Proposed comparable worth policies call only for adjusting male and female,wages within single firms A recent study by George Johnson and Gary Solon of the University of Michigan attempts to predict the impact of intra-firm comparable worth wage adjustments.

Johnson and Solon determined that comparable worth poli cy would close the pay gap by 21'Cited in testimony of the Honorable Susan Vergeront, member, Wisconsin State Assembly, on behalf of the National Association of Manufacturers before the Senate Subcommittee on Federal Services, Post Ofice and Civil Service on S. 552, Federal Employee Compensation Study Act of 1987, April 22,1987, p. 1 22 June O'Neill An Argument Against Comparable Worth in Comparable Worth: Issue for the 80's 23 Mark Aldrich and Robert Buchele, The Economics of Comparable Worth (Cambridge M a ss.: Ballinger PPI 1n-m Publishing Company, 1986), pp. 119-129 10 just 2 percentage points." Thus comparable worth might raise the female/male pay ratio today from 75 to 77 percent. Market forces alone, however, have narrowed the pay ratio from 69 to 75 p ercent over the last 10 years. The authors advise that even their modest estimate could be too high, because it reflects only the direct effects of wage regulations.

They warn that artificially raising wages in traditional female jobs such as clerical and service work in the long run could reduce the number of such jobs available. The result mounting female unemployment.25 The income loss for women workers who lose jo b s might well exceed the net income gain from higher wages among those who remain employed. 26 Maintaining Job Segregation. Ironically, comparable worth legislation would tend to crowd" women workers into traditional female-dominated occupations. The reaso n Mandating higher wages for traditional female jobs would discourage better educated women from entering professional and managerial positions. Meanwhile, artificially hiking wage rates would cause employers to reduce their hiring. Comparable worth would t hus slow down the upward flow of talented women into competitive professional fields, increase competition for a diminished number of traditional female jobs, and reduce employment opportunities for less-skilled female workers. Less-skilled female workers displaced from clerical and service positions will be unqualified for professional and technical jobs and unlikely to obtain better paying,blue collar jobs because of a lack of skills and their.own job preferences.

While comparable worth would bestow few if any benefits on the female work force, its impact on the overall economy would be devastating. A recent study by the National Bureau of Economic Research estimated that an economy-wide comparable worth policy would destroy between 2.8 million and 4 mil l ion jobs and slash the gross national product by up to $150 billion per year COMPARABLE WORTH LEGISLATION AND THE FEDERAL GOVERNMENT The recent legislation introduced by Senators Evans and Cranston would create a commission to study comparable worth wages for the federal work force. Its proponents apparently see the study as a way to legitimize the principle of comparable worth and to popularize the notion that the market pays women unfairly 24 George Johnson and Gary Solon, Pay Differences Between Women's and Men's Jobs: nte Empirical.

Foundations of Compamble Worth Legislation, National Bureau of Economic Research, Inc Working Paper No. 1472 produced in industries where those occupations predominate The price increasewill-reduce-consumer demand for those goods and services, resulting in a loss of employment. Artificial wage hikes also will cause employers to alter production modes, for example, using more capital equipment while hiring fewer female laborers 26 Net income loss would exceed income gain if t h e elasticity of demand for workers in traditional female jobs in regulated firms exceeds unity. See Johnson and Solon, op. cit p. 16 27 Perry C. Beider, Douglas Bernheh, Victor Fuchs, and John B. Shoven, Compamble Worth in u Geneml Equilibrium Model of th e U.S. Economy, National Bureau of Economic Research, Working Paper No. 2090 25 For example, raising wages in traditional female occupations will raise prices for goods and services 11 Wave of Litigation If the ''study commission" is created and if itldecl a res, as it.is likely to do given its expected political complexion, that market wages are discriminatory, the next step will be to impose comparable worth on the private sector. A bill doing this (S. 5) in fact already has.been introduced in the Senate. E x plains Representative Mary Rose Oakar an Ohio Democrat and a fervent backer of the Evans-Cranston S.552 private corporations and small businesses will not feel compelled to reexamine their pay and classification systems if the Federal government is not co m mitted to eliminating sex-based discrimination Even if second-phase bills do not pass immediately, the declaration by a federal commission that market-based wages are discriminatory will trigger an explosive wave of litigation against private sector emplo y ers across the country Knowing the controversy which surrounds the concept of "comparable. worth S.552 actually avoids the term altogether, instead calling vaguely for a study "to promote equitable pay practices in the federal government Supporters make d e liberate efforts to confuse their proposal with the widely endorsed "equal pay for equal work" concept, which assures for example, that male and female lawyers who perform identical work are paid the same wage. But no one should be fooled. S.552 is a comp a rable worth bill and has nothing to do with equal pay for equal work, which already is the law two flawed methodologies, both rooted in the comparable worth doctrine. The,first is wage gap" analysis. The second involves comparable worth job evaluation of t he sort utilized in Washington State. This type of job evaluation deliberately eschews objective market wages, allowing evaluators to assign any subjective value they wish to female jobs. It would not be difficult for a commission of carefully selected co m parable worth proponents to llprovell that the existing federal salary system underpays women To guarantee that outcome, S.552 carefully specifies that a majority of the members of the study commission will represent groups which already support comparabl e worth ideology The Evans-Cranston bill directs the commission to study federal pay rates on the basis of CONCLUSION A time when the U.S. seeks to compete more effectively with the goods and services of other countries is no time to flirt with a national policy designed to cut the salaries of overpaid" engineers, scientists, and skilled manufacturing workers to raise the pay of typists and retail clerks. Yet this is precisely what comparable worth policy proposes to do.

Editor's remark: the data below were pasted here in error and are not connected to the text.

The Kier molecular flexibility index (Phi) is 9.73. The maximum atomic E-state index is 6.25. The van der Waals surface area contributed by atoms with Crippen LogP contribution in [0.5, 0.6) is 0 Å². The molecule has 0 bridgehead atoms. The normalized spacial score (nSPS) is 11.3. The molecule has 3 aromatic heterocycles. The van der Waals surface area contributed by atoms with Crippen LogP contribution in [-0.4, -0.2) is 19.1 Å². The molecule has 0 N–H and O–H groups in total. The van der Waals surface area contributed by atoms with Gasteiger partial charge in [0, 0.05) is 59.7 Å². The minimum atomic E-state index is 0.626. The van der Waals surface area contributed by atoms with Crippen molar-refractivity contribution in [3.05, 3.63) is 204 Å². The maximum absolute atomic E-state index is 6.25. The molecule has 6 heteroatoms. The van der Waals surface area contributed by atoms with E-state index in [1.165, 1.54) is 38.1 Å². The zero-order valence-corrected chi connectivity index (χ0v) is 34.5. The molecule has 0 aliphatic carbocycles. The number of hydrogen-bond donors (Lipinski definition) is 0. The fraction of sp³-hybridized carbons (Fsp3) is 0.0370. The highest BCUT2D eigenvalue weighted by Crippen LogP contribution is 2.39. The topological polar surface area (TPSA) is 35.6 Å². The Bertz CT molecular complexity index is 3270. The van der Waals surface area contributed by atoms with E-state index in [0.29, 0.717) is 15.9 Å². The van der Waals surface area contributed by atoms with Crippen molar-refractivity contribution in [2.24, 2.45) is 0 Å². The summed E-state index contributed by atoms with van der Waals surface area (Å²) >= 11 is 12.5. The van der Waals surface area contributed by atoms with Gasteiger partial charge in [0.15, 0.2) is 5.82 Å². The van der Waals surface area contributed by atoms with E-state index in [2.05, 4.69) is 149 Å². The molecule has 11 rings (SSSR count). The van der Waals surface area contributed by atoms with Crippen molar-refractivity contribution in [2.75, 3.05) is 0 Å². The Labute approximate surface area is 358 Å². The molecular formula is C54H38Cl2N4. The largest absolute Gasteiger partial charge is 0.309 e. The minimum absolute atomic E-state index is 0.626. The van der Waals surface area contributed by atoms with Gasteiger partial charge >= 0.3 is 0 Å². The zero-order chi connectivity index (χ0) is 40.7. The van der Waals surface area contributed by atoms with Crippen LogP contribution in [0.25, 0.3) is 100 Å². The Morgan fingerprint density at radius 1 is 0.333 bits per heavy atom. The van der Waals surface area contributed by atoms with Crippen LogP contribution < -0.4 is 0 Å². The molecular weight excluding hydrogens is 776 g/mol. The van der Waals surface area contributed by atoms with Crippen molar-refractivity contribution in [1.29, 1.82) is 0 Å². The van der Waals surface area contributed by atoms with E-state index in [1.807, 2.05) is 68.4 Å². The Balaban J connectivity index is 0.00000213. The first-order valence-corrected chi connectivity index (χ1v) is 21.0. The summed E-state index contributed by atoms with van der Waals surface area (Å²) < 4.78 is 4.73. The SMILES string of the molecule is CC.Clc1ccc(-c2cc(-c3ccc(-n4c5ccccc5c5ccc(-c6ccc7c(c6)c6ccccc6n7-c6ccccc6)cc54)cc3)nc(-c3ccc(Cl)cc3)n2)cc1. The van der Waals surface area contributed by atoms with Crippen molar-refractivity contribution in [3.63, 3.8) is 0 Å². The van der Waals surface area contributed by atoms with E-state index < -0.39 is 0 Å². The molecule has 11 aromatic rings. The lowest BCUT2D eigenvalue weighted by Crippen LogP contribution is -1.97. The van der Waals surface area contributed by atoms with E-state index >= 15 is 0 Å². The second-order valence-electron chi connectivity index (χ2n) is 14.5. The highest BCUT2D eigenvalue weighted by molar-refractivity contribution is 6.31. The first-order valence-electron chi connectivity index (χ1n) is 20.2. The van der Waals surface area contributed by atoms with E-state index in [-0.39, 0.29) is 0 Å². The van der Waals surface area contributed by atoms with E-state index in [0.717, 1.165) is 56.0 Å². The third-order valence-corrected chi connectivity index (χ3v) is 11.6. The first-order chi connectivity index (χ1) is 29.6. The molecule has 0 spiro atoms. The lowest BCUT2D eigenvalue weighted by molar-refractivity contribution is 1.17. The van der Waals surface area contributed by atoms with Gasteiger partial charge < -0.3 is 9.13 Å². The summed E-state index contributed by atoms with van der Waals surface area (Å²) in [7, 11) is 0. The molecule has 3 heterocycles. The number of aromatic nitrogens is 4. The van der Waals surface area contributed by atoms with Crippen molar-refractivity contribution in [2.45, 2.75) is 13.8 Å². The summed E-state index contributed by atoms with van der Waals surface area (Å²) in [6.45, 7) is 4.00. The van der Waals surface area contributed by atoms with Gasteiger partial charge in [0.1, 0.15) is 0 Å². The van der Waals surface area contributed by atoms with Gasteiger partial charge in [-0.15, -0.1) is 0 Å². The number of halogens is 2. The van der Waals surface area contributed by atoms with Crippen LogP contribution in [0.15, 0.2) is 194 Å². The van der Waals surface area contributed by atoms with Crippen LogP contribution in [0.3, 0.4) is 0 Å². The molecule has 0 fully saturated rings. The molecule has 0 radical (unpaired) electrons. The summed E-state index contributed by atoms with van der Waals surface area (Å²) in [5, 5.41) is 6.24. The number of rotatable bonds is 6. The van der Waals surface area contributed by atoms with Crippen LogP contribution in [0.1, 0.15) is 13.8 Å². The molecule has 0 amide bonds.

At the heart of the debate over comp arable worth are questions concerning the basic structure of the American economy. As its proponents contend, "comparable worth as public policy would transfer the power to set wages for individual jobsfrom the business to the regulatory arena But the fou ndations of the comparable woith doctrine are brittle.

The claim that the market systematically undervalues wages for traditional female jobs is unsupported by the evidence. Moreover, the results for women would be very different 28 Aldrich and Buchele, op . cit p. 175 12 from those forecast by comparable worth advocates. The advance of women into professional and technical careers would slow, and female unemployment would rise.

Even if discriminatory "crowding" does occur at present in the labor market, co mparable worth would exacerbate the problem and cause the status of women in the work force to deteriorate. Congress should shun the phony economics of comparable worth and its reliance on bureaucratically determined wage controls.

Robert Rector Policy Analyst 13